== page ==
When Cowgirls Grow Up
Intrigued by a comment by Sue Monk Kidd, in which she said she had always wanted to be a writer. I wondered what affect it had on a life to always know and wondered what had been inspiring me.
To begin, I wrote down the two careers I could recall expressing an interest in as a child and made a list of associated words (cowgirl- boots, lasso….etc). I then just began writing and incorporated the words with freedom. I later changed it to third person and liked how this created a feeling for my life as a co-creation not something I alone made happen. The following is the result of the writing exercise:
Unlike Sue Monk Kidd, as a little girl, Sharon Elliott never dreamed of being a writer. At five, she wanted to be a cowgirl with boots, lasso and a horse. Around eight years old she remembers asking for a nurse’s outfit for Christmas and played nurse with the doctor’s kit, stethoscope, plastic syringe, and tiny candy pills. Later, as an adolescent in the late sixties, she says, “I don’t recall wanting to be anything other than, out of this town and out in the world with some freedom.”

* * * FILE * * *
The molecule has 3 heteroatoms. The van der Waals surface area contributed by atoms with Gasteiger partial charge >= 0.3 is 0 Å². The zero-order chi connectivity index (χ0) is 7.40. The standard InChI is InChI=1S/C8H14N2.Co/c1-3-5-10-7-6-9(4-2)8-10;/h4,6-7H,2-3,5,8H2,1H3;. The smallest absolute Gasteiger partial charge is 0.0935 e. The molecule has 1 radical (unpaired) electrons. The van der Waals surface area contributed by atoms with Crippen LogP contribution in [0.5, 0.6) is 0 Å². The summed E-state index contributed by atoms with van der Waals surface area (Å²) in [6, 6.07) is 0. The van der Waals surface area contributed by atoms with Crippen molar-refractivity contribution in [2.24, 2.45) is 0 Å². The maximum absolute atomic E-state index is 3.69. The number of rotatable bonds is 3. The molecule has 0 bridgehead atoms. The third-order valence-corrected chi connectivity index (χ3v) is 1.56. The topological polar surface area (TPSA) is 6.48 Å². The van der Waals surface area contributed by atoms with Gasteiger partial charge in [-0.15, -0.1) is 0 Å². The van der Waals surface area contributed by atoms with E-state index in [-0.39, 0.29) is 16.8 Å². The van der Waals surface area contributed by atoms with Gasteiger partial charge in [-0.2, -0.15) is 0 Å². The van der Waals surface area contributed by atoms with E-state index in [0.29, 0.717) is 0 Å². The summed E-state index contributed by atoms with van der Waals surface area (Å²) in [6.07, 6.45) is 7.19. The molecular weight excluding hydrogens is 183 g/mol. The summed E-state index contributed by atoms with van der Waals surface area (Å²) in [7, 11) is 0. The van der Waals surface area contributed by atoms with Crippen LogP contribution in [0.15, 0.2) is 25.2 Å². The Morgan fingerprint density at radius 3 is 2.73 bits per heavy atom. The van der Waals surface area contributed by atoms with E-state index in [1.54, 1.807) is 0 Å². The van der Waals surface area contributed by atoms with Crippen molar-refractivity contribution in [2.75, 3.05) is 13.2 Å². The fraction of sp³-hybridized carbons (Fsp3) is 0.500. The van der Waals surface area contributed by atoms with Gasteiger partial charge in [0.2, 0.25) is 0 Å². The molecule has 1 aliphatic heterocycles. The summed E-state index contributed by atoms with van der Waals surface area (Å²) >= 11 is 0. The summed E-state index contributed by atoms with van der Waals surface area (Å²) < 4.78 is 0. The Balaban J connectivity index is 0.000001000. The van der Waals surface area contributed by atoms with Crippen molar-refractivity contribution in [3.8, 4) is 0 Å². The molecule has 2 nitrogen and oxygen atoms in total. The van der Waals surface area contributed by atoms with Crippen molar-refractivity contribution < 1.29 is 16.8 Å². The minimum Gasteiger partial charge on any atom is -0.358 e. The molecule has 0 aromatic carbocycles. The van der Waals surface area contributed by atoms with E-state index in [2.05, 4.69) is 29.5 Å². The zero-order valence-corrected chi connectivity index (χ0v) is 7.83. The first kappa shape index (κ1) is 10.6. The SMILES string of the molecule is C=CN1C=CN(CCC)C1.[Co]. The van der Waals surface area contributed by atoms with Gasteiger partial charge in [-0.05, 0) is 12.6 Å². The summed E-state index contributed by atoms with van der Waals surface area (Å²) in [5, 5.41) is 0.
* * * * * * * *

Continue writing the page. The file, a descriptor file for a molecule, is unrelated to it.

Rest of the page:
She is out in the world now and with some freedom. Like many woman over fifty, Elliott has freedom and a feeling of responsibility for what she will soon leave behind. These women have much more health and power than their ancestors did at this stage of life and are feeling an urge to enter into a new way of thinking and perceiving while staying in touch with what is at the core of themselves.
So, Sharon Elliott is not a cowgirl or a nurse or even a writer for that matter. With adults of all ages and genders, she creates writing experiences that enliven perception and inspire an inner dialogue with the Self. She still often wears cowgirl boots and maybe she is a healer of sorts, the tiny candy pills replaced by words given the freedom of the range, words like pioneers out on the edges – beyond what was previously known.